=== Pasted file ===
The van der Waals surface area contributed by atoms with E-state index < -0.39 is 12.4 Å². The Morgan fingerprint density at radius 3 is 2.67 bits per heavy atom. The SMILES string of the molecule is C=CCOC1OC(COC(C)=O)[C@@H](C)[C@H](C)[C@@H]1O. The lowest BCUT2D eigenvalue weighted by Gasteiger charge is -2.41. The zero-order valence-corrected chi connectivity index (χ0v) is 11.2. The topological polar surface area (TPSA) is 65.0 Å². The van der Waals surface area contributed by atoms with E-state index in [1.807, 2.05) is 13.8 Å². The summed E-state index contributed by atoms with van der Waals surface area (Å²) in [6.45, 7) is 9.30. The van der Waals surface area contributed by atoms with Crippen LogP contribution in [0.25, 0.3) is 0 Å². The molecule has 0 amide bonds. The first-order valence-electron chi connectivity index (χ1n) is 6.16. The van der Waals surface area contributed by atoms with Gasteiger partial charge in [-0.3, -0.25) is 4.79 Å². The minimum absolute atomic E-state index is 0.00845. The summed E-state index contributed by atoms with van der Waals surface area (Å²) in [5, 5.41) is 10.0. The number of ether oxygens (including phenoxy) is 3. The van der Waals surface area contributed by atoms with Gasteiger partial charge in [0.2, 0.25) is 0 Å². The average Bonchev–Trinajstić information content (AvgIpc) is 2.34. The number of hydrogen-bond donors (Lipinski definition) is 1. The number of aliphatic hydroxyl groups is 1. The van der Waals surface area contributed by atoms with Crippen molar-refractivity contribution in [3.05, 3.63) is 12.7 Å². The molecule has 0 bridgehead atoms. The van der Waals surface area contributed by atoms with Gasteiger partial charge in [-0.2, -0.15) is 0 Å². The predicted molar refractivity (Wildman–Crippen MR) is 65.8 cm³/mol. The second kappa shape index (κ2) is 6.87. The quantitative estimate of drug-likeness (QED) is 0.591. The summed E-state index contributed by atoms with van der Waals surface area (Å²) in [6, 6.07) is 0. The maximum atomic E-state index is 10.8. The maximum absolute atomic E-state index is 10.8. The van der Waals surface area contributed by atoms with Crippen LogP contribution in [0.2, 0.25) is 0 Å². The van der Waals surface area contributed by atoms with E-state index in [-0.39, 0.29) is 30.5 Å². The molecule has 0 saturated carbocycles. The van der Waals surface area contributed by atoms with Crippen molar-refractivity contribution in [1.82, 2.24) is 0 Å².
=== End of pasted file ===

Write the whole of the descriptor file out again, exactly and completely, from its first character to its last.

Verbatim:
The van der Waals surface area contributed by atoms with E-state index < -0.39 is 12.4 Å². The Morgan fingerprint density at radius 3 is 2.67 bits per heavy atom. The SMILES string of the molecule is C=CCOC1OC(COC(C)=O)[C@@H](C)[C@H](C)[C@@H]1O. The lowest BCUT2D eigenvalue weighted by Gasteiger charge is -2.41. The zero-order valence-corrected chi connectivity index (χ0v) is 11.2. The topological polar surface area (TPSA) is 65.0 Å². The van der Waals surface area contributed by atoms with E-state index in [1.807, 2.05) is 13.8 Å². The summed E-state index contributed by atoms with van der Waals surface area (Å²) in [6.45, 7) is 9.30. The van der Waals surface area contributed by atoms with Crippen LogP contribution in [0.25, 0.3) is 0 Å². The molecule has 0 amide bonds. The first-order valence-electron chi connectivity index (χ1n) is 6.16. The van der Waals surface area contributed by atoms with Gasteiger partial charge in [-0.3, -0.25) is 4.79 Å². The minimum absolute atomic E-state index is 0.00845. The summed E-state index contributed by atoms with van der Waals surface area (Å²) in [5, 5.41) is 10.0. The number of ether oxygens (including phenoxy) is 3. The van der Waals surface area contributed by atoms with Gasteiger partial charge in [0.2, 0.25) is 0 Å². The average Bonchev–Trinajstić information content (AvgIpc) is 2.34. The number of hydrogen-bond donors (Lipinski definition) is 1. The number of aliphatic hydroxyl groups is 1. The van der Waals surface area contributed by atoms with Crippen molar-refractivity contribution in [3.05, 3.63) is 12.7 Å². The molecule has 0 bridgehead atoms. The van der Waals surface area contributed by atoms with Gasteiger partial charge in [-0.2, -0.15) is 0 Å². The predicted molar refractivity (Wildman–Crippen MR) is 65.8 cm³/mol. The second kappa shape index (κ2) is 6.87. The quantitative estimate of drug-likeness (QED) is 0.591. The summed E-state index contributed by atoms with van der Waals surface area (Å²) in [6, 6.07) is 0. The maximum atomic E-state index is 10.8. The maximum absolute atomic E-state index is 10.8. The van der Waals surface area contributed by atoms with Crippen LogP contribution in [0.2, 0.25) is 0 Å². The van der Waals surface area contributed by atoms with E-state index in [-0.39, 0.29) is 30.5 Å². The molecule has 0 saturated carbocycles. The van der Waals surface area contributed by atoms with Crippen molar-refractivity contribution in [1.82, 2.24) is 0 Å².